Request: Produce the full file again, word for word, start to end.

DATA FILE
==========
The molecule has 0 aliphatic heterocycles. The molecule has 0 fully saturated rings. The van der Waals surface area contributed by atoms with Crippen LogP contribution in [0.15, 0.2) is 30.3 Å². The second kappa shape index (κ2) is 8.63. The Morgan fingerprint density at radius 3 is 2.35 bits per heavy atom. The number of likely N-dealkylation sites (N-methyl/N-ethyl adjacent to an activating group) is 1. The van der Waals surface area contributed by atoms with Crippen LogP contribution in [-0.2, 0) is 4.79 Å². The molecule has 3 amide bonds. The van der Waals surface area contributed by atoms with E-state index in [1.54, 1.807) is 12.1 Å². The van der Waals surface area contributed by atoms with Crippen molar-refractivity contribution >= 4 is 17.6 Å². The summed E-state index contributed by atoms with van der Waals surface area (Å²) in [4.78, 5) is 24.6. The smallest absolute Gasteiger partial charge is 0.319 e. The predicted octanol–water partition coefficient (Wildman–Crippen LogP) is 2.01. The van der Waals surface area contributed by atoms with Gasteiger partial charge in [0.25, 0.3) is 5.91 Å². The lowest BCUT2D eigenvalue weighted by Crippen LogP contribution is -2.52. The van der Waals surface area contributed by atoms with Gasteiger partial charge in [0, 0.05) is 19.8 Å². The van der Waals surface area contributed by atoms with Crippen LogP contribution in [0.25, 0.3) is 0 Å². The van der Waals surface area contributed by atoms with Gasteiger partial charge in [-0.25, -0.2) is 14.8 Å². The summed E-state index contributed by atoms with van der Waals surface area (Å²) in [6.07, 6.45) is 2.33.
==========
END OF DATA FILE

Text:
The molecule has 0 aliphatic heterocycles. The molecule has 0 fully saturated rings. The van der Waals surface area contributed by atoms with Crippen LogP contribution in [0.15, 0.2) is 30.3 Å². The second kappa shape index (κ2) is 8.63. The Morgan fingerprint density at radius 3 is 2.35 bits per heavy atom. The number of likely N-dealkylation sites (N-methyl/N-ethyl adjacent to an activating group) is 1. The van der Waals surface area contributed by atoms with Crippen LogP contribution in [-0.2, 0) is 4.79 Å². The molecule has 3 amide bonds. The van der Waals surface area contributed by atoms with E-state index in [1.54, 1.807) is 12.1 Å². The van der Waals surface area contributed by atoms with Crippen molar-refractivity contribution >= 4 is 17.6 Å². The summed E-state index contributed by atoms with van der Waals surface area (Å²) in [4.78, 5) is 24.6. The smallest absolute Gasteiger partial charge is 0.319 e. The predicted octanol–water partition coefficient (Wildman–Crippen LogP) is 2.01. The van der Waals surface area contributed by atoms with Gasteiger partial charge in [0.25, 0.3) is 5.91 Å². The lowest BCUT2D eigenvalue weighted by Crippen LogP contribution is -2.52. The van der Waals surface area contributed by atoms with Gasteiger partial charge in [0, 0.05) is 19.8 Å². The van der Waals surface area contributed by atoms with Crippen LogP contribution in [0.25, 0.3) is 0 Å². The van der Waals surface area contributed by atoms with Gasteiger partial charge in [-0.25, -0.2) is 14.8 Å². The summed E-state index contributed by atoms with van der Waals surface area (Å²) in [6.07, 6.45) is 2.33.